Casual inclusion

Sridhar then asked Lisa if she faced similar difficulties while pitching her movies in Hollywood, given that she focuses on stories of queer women and people of colour from the community. She shared how despite saying they love the concept, network executives and producers have rejected her projects as "we already have that one gay show". She feels that as most gatekeepers in the world of cinema are cis-gender, white men, they just lump the entire LGBTQ+ community together and don't understand that two stories from the community can be very differnet in tone and presentation. 

Underlining the need for more nuanced storytelling with regards to the queer community, Lisa cited a survey which revealed that 18% of all characters on American screens are queer and their average screen time remains below six minutes. She called this casual inclusion for the sake of it, rather than having good intentions towards the community. 
Agreeing with this, Alex said every little bit of representation helped him, growing up. Even something like Billy Elliot that focused more on the idea of being your true self, which helped him with his coming out.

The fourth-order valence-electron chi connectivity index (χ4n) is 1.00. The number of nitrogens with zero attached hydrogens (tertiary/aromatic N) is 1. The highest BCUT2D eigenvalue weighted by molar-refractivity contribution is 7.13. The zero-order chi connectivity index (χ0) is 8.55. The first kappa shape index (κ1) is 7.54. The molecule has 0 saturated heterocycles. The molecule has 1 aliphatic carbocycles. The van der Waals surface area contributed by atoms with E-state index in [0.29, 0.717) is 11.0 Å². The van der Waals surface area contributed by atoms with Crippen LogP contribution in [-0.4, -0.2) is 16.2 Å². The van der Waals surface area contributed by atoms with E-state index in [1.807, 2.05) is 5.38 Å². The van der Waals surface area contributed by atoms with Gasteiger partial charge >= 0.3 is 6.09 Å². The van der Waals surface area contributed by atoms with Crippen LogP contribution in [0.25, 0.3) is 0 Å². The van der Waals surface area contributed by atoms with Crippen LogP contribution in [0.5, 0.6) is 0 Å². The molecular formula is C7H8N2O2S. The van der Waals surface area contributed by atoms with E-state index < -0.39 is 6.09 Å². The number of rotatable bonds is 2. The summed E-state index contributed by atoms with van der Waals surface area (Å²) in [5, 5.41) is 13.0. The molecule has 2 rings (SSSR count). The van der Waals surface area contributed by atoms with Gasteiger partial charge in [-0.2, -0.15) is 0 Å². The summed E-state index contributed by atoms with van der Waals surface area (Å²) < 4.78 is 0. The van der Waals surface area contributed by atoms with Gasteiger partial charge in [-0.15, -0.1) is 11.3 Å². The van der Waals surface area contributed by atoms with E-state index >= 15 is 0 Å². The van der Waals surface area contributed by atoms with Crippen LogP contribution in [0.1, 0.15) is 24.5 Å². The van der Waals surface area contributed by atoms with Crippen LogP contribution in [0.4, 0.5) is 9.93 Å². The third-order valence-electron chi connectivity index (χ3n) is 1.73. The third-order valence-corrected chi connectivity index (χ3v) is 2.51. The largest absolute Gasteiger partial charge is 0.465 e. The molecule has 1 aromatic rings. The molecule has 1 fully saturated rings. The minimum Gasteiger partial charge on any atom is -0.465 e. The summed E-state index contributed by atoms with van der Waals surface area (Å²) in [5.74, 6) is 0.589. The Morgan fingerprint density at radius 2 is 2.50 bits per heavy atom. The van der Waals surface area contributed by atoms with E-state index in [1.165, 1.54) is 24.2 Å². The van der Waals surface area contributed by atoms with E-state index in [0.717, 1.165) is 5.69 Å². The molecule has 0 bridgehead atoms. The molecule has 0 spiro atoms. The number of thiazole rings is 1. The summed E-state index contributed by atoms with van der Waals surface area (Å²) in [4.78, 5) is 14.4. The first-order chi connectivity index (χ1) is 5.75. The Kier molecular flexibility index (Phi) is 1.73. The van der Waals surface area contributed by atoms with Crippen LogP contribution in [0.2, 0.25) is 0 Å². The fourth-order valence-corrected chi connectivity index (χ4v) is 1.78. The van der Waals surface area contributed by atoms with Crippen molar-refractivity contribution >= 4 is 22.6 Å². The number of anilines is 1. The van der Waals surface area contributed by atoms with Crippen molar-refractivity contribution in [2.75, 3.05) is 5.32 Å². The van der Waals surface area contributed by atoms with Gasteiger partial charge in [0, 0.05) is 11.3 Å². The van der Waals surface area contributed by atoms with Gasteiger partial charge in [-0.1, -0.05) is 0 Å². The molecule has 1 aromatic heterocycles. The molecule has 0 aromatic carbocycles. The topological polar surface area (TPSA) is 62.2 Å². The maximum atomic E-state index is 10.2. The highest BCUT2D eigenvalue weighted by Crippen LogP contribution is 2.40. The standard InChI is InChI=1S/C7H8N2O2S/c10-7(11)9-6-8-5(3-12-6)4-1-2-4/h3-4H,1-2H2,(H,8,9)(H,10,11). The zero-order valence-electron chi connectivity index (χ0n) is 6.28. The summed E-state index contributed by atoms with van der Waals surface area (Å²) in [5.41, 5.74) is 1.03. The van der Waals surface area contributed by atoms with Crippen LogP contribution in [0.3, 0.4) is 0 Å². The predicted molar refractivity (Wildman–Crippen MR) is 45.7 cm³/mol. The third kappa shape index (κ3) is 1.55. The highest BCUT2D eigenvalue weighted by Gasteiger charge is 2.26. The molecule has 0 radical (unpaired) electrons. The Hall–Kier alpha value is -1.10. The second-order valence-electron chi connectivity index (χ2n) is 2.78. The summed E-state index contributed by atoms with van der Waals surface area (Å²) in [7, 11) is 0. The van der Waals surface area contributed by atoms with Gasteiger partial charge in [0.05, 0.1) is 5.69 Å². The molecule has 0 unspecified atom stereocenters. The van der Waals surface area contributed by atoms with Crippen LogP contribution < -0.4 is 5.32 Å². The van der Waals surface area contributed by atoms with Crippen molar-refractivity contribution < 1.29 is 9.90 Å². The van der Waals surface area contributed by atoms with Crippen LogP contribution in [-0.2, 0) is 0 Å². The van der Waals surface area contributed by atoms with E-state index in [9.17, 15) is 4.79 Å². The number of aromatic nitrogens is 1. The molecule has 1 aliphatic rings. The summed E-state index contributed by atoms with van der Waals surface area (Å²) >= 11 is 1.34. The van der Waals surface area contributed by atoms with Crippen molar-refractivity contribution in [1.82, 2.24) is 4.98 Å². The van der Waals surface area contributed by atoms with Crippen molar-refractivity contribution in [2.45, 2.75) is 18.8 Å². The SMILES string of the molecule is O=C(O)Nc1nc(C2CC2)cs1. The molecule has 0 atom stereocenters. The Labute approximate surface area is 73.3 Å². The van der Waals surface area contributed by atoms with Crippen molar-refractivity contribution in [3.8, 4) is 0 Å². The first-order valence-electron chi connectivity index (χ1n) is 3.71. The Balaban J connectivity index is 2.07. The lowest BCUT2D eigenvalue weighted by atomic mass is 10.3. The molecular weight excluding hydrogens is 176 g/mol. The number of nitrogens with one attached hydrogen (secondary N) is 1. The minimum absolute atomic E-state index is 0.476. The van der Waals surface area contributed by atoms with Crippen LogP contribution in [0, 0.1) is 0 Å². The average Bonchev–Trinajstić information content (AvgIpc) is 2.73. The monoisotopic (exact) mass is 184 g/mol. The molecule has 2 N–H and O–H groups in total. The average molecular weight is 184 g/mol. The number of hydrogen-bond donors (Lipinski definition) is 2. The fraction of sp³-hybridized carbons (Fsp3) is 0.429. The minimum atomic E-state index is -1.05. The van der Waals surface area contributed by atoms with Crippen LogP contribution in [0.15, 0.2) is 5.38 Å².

Invisible homophobia

Sridhar wanted to know from Onir how difficult it was to have some of the best actors in India play gay characters in his movies. Onir said that he found it easier to convince female actors to take on different roles than men. However, the convincing needs to be done to get producers on board, not actors, he insisted. He gave the example of how the six films he made that dealt with the LGBTQ+ community's issues were the ones that didn't have a producer. 

He spoke of an invisible homophobia within the mainstream movie industry that stops the works of queer filmmakers from reaching a wider audience. When such a filmmaker goes to the festival circuit, international producers and directors are disinterested in their stories as well since they have already made movies on those themes years ago.